relationships between parent and child wages (Solon, 1999), employers (Corak &
Piraino, 2011), levels of education (Black & Devereux, 2011), and occupations (Jacinto
& Gershenson, 2021; Jonsson et al., 2009; Laband & Lentz, 1983).
A growing literature establishes parents—specifically, parental employment sec-
tor—as an important determinant of various PSM-related outcomes in children. For
example, Stritch and Christensen (2016) show that the relationship between parents’
sector of employment and their child’s aspirations for a public service job is mediated
by PSM. Focusing on PSM, Vandenabeele (2011) finds that children of public sector
workers have higher levels of PSM than their counterparts. Lastly, Scoppa (2009)
observes a pattern of intergenerational transfers of public sector jobs in the Italian
bureaucracy. Still, the extent to which public sector work runs in families is unclear
and the mechanisms underlying this phenomenon are at best speculative.
Does public sector work entail a unique set of characteristics that make children of public
sector workers more likely to work in the public sector compared to the children of non-
public sector workers? While making normative claims about the intergenerational trans-
mission of public sector work is outside the scope of this article, it does suggest that the
public sector displays a pattern of hiring families, perhaps constraining career choices for
children and sustaining a homogeneous workforce. Determining whether children follow in
their parents’ footsteps by selecting a career in service of the public therefore becomes cru-
cial for crafting policies that attract and hire the best workers, ensure a representative public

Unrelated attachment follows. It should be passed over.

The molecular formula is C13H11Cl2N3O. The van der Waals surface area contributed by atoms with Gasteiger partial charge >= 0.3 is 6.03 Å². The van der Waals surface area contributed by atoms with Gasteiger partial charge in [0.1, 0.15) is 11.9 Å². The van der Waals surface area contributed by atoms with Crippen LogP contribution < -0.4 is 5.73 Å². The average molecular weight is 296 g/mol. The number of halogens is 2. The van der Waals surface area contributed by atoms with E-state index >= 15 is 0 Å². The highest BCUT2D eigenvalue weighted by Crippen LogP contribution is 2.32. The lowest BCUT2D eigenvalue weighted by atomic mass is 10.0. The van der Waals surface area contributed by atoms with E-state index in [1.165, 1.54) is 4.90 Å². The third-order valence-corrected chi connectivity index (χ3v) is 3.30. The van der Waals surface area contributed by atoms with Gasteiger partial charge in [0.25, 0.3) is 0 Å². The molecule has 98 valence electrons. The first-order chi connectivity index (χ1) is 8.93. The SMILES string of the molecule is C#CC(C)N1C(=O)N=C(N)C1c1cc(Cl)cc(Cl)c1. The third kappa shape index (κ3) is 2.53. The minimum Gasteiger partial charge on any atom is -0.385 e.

sector workforce, and provide employment based on merit and not nepotism.
I begin to answer this question using data from the National Longitudinal Survey of
Youth (NLSY) 1979 (Bureau of Labor Statistics & U.S. Department of Labor, 2019)
and its intergenerational component, the Child and Young Adult (CYA) survey (Bureau
of Labor Statistics et al., 2019). The NLSY tracks life course experiences for U.S.
mothers and children, including a rich set of demographic and labor market activity
data. Industry data allow us to determine who was most recently employed in the pub-
lic sector. Furthermore, the ability to link children to their mothers allows me to esti-
mate the intergenerational correlation coefficient for the transmission of industries,
which is a measure of intergenerational mobility in the labor market (Solon, 1999).
Main findings show that children of public sector workers are five percentage points
more likely to work in the public sector compared to the children of non-public sector
workers. Heterogeneity analyses reveal no significant differences in the main findings
by gender and race; however, there is large and statistically significantly effect of moth-
er’s union membership. These findings point to a few potential mechanisms at play. A
formal mediation analysis reveals college degree as one mechanism underpinning the

To continue reading

Request your trial

VLEX uses login cookies to provide you with a better browsing experience. If you click on 'Accept' or continue browsing this site we consider that you accept our cookie policy. ACCEPT